Any one of these kinds of attacks could cause problems – different levels of a problem or acuity of a problem – but you always have to be prepared. So having modern tooling with the right knowledge, the ability to identify new and emerging attacks or techniques used by hackers, having quick responses to those – whether it’s preventative measures or the need to just monitor – all of these things are really important. Not all healthcare organizations can be at the same level from an investment or expertise perspective, but all healthcare organizations and their boards are concerned about these issues.

Sarah: What can you tell us about security concerns of other healthcare organizations in the ecosystem?

Eric: There are clinics – Fully Qualified Healthcare Corporations (FQHCs) – and there are independent medical practices, physical therapy providers, extended care facilities, rehab facilities… many of the same issues in a hospital also extend to those other parts of the healthcare system and they tend to be smaller, tighter financially, and have many of the same risks as hospitals. They may have your PII and your PHI (on paper or on systems) in these settings.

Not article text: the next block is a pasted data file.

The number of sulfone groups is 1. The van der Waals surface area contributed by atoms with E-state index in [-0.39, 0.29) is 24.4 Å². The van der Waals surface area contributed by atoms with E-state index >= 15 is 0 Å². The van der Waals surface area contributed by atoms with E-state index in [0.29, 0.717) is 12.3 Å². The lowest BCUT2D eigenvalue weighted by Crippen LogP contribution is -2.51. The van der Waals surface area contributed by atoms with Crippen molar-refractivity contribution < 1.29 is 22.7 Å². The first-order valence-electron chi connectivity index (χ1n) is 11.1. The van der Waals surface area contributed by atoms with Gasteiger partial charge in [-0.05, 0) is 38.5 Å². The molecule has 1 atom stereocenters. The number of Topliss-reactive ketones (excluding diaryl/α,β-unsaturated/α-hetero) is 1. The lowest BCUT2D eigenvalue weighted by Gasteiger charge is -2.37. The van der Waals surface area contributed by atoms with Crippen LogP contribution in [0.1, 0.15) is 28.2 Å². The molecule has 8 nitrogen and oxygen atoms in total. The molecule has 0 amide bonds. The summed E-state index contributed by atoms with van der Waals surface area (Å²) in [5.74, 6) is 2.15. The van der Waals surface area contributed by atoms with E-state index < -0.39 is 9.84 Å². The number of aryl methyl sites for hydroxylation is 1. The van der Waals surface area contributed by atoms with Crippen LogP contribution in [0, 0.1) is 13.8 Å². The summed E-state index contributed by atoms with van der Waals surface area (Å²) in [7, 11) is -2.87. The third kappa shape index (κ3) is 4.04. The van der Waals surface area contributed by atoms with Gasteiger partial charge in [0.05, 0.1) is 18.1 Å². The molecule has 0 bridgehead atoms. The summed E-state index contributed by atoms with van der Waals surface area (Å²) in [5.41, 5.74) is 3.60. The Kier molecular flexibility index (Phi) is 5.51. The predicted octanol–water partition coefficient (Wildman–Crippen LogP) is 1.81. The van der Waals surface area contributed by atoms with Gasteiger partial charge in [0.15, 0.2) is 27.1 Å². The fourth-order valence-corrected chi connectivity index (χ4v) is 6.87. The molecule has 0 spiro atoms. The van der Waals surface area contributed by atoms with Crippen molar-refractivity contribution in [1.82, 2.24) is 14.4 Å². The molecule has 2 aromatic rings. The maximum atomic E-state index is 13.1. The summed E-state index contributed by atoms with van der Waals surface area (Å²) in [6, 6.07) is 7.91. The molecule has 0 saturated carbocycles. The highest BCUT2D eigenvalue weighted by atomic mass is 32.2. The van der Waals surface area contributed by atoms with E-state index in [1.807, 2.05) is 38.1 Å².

You can think of the healthcare industry in a stratified way where hospitals are one strata and payers, like the United Healthcares of the world are another. They also have EHRs – they collect data during billing or utilization management activities. They collect a ton of your personal information. They are also involved with your doctor and in pretty much every aspect of your care. Now payers are also buying physician practices. So you look at Optum – they’re buying physician practices. Look at retail. CVS is deploying clinics that provide patient care. WalMart’s getting into clinics. So there are other non-traditional organizations getting into healthcare provider spaces: retailers, insurers/payers, and others.